The potential utility of solar power has been bolstered by major geopolitical struggle involving energy supplies. Natural gas reserves and energy markets have been weaponized by Russia, making the case for supplementing electricity grids, homes, and businesses with greater solar power capacity even stronger. Europe is expected to increase their solar installations by almost 50% YoY in 2022.
Obviously, no one nation can deprive another of sunlight like it can with scarce fossil fuels. Moreover, whereas fossil fuels tend to get more expensive amidst heightened international tensions, the cost of solar remains relatively unaffected. Though the the manufacture of solar panels and their components are heavily concentrated in China and Southeast Asia and, therefore, could become subject to trade restrictions, that can be addressed by increased investment in domestic capacity throughout the western world. With oil and gas, there is simply no way to manufacture these products if you aren’t already sitting on top of them.
Related ETF: Invesco Solar ETF (TAN)
MRP has covered Europe’s ongoing gas crisis in depth throughout the past several months, highlighting the very high likelihood that shortfalls in the supply of natural gas will lead to the rationing of gas. That scenario became reality earlier this month when Russia finally shut down the Nord Stream gas pipeline to Germany, the most critical piece of energy infrastructure connecting Russia with western Europe. All signs indicate that Russia, one of the leading global producers of natural gas, has been wielding their control over key energy supplies to strike back at Europe for providing material support to Ukraine in its war against a Russian invasion and occupation.
The pipeline shutdown means Germany and other European Union (EU) member states are unlikely to meet stated targets for securing natural gas storage they had set for the months ahead and will have to be extremely methodical in how they tap their reserves in the winter months.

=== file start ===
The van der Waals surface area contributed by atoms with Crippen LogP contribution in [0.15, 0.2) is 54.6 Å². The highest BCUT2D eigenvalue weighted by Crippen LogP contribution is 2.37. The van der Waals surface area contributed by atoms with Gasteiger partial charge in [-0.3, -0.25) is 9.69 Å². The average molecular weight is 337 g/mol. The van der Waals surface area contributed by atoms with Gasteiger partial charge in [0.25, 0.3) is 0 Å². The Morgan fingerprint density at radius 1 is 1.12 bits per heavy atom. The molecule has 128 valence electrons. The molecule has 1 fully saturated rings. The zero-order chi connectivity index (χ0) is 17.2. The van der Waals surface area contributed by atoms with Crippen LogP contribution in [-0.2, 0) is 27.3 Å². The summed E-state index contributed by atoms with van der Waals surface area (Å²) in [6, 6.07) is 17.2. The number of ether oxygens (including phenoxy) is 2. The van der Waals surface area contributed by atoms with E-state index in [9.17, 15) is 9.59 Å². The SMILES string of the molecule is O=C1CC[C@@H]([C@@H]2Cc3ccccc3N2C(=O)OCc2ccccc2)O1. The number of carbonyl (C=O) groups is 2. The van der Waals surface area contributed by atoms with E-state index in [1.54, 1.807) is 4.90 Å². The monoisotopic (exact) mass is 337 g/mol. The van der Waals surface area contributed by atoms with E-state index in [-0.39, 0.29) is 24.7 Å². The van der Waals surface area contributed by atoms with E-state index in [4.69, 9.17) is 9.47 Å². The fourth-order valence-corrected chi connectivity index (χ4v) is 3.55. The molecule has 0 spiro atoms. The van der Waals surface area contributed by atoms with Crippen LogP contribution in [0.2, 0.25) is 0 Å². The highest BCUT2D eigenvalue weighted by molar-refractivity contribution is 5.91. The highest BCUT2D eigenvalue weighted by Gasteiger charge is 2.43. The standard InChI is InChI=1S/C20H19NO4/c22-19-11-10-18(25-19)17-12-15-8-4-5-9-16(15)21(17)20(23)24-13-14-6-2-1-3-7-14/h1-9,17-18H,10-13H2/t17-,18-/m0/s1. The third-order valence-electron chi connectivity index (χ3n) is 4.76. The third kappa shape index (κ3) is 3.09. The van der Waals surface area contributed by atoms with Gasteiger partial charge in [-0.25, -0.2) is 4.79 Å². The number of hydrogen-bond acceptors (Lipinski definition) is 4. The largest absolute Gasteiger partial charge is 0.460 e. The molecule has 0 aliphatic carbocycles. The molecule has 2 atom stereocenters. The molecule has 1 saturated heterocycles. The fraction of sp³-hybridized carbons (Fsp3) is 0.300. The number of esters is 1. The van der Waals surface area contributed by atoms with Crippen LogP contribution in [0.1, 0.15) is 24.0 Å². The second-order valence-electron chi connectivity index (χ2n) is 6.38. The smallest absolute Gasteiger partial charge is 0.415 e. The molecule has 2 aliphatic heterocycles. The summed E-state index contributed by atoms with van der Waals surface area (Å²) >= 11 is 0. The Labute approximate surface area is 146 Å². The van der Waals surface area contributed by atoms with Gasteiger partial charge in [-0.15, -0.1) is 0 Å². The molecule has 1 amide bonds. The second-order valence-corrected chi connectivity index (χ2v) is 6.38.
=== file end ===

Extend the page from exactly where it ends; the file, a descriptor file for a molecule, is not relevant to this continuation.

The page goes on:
With this geopolitical meltdown causing chaos in oil and gas markets, the case for bolstering the grid, as well as backing up private residences and businesses, with renewable energy installations is becoming stronger than ever. Solar has been the preferred source of green electricity in many regions for some time now and this year could very well be an unprecedented one for new solar power capacity.
Nearly 40 gigawatts (GW) of solar photovoltaics (PVs) is expected to be rolled out across Europe throughout 2022, according to a July estimation from SolarPower Europe (SPE). PV Tech notes that is an almost 50% increase versus last year’s figure of 27GW, which was itself a decade-high level of new installations.
In the first six months of this year, Germany saw a 22% jump in the installation of solar systems, compared with the same period last year, according to data shared with CNN Business by the German Solar Association. Firms like Schneider Electric have been the beneficiaries of this renewed wave of demand, reporting that demand for its solar-powered heating systems in Germany have “almost doubled” so far this year compared to the same period in 2021.
A lack of heating in homes and businesses, which is mostly powered by gas, will be painful for Europeans and potentially cause unrest, which is exactly why Russia has weaponized it in their proxy war with Europe. Russia has gas that Europe has become dependent on, and without it, there are few to no short-term solutions to completely replace it. While sunlight comes and goes during the night and on overcast days, there is no threat of one nation simply cutting off sunlight to another based on some international conflict that has arisen.
Moreover, the levelized cost of solar energy has only gotten cheaper throughout the past decade. Back in 2020, the International Energy Agency (IEA)…
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